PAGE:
Over the transom…
I was reading your latest post titled “You have got to be kidding me, chapter 837:” about the enzyme Luciferase. This was going to be a rare correction, but it turns out you were right. And it could be worse.
Checking to see if that were true, I came across the paper linked below. Just in case people don’t believe that the Quantum Dots in the vaccine use Luciferases for illumination (because some QD’s don’t).
I highlighted the relevant passage from the abstract outlining how Luciferases are used to illuminate the QD’s.
Creating self-illuminating quantum dot conjugates
Min-Kyung So1, Andreas M Loening1,2, Sanjiv S Gambhir1,2& Jianghong Rao1,31Molecular Imaging Program at Stanford, Department of Radiology and Bio-X Program,2Department of Bioengineering,3Biophysics and Cancer Biology Program,Stanford University School of Medicine, 1201 Welch Road, Stanford, California 94305-5484, USA. Correspondence should be addressed to J.R. ([email protected]).Published online 7 September 2006; doi:10.1038/nprot.2006.162
Semiconductor quantum dots are inorganic fluorescent nanocrystals that, because of their unique optical properties compared with those of organic fluorophores, have become popular as fluorescent imaging probes. Although external light excitation is typically required for imaging with quantum dots, a new type of quantum dot conjugate has been reported that can luminesce with no need for external excitation. These self-illuminating quantum dot conjugates can be prepared by coupling of commercially available carboxylate-presenting quantum dots to the light-emitting protein Renilla luciferase. When the conjugates are exposed to the luciferase’s substrate coelenterazine, the energy released by substrate catabolism is transferred to the quantum dots through bioluminescence resonance energy transfer, leading to quantum dot light emission. This protocol describes step-by-step procedures for the preparation and characterization of these self-illuminating quantum dot conjugates. The preparation process is relatively simple and can be done in less than 2 hours. The availability of self-illuminating quantum dot conjugates will provide many new possibilities for in vivo imaging and detection, such as monitoring of in vivo cell trafficking, multiplex bioluminescence imaging and new quantum dot-based biosensors.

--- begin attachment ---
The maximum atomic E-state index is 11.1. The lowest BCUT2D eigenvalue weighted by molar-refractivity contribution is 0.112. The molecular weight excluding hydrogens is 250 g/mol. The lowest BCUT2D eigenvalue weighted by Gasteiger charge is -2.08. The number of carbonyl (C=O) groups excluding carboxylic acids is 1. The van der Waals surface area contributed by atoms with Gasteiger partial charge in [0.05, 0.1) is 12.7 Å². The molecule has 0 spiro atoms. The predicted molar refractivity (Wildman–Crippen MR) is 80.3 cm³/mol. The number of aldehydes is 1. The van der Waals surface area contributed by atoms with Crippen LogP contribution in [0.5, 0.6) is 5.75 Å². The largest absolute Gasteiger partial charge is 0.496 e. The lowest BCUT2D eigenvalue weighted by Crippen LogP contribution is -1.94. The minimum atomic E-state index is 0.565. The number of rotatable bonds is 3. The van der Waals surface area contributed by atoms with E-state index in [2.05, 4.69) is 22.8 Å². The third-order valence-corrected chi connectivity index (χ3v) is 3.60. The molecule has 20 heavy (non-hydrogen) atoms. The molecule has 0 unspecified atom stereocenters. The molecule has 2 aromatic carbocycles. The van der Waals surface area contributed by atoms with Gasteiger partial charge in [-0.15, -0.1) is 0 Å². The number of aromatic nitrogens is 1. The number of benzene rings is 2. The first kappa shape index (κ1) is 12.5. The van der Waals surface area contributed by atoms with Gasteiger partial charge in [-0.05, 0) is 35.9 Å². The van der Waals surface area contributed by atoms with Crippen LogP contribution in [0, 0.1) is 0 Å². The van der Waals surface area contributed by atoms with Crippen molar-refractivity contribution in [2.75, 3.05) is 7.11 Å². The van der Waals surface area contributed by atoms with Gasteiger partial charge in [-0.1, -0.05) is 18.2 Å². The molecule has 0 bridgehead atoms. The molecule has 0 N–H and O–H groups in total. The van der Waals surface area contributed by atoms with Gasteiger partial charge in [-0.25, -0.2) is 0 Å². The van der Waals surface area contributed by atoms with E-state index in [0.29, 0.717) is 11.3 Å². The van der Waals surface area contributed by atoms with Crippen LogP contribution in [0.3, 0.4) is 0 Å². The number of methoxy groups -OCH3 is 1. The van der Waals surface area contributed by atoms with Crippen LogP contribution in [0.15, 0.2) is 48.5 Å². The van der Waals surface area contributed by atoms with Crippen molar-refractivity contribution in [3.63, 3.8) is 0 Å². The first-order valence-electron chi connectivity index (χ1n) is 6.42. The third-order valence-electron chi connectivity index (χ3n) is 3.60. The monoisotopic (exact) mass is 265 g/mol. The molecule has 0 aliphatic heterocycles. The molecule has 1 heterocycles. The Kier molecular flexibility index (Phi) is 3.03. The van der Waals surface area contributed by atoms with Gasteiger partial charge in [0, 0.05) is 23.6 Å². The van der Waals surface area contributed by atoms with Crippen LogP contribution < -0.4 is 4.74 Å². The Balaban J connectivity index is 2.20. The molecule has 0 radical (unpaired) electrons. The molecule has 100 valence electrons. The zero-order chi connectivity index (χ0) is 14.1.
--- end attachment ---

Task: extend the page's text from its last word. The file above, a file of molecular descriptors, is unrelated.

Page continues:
The green text suggests that in addition to being used to record vaccines instead of paper records they can also potentially function as biosensors.
Keep up the good work.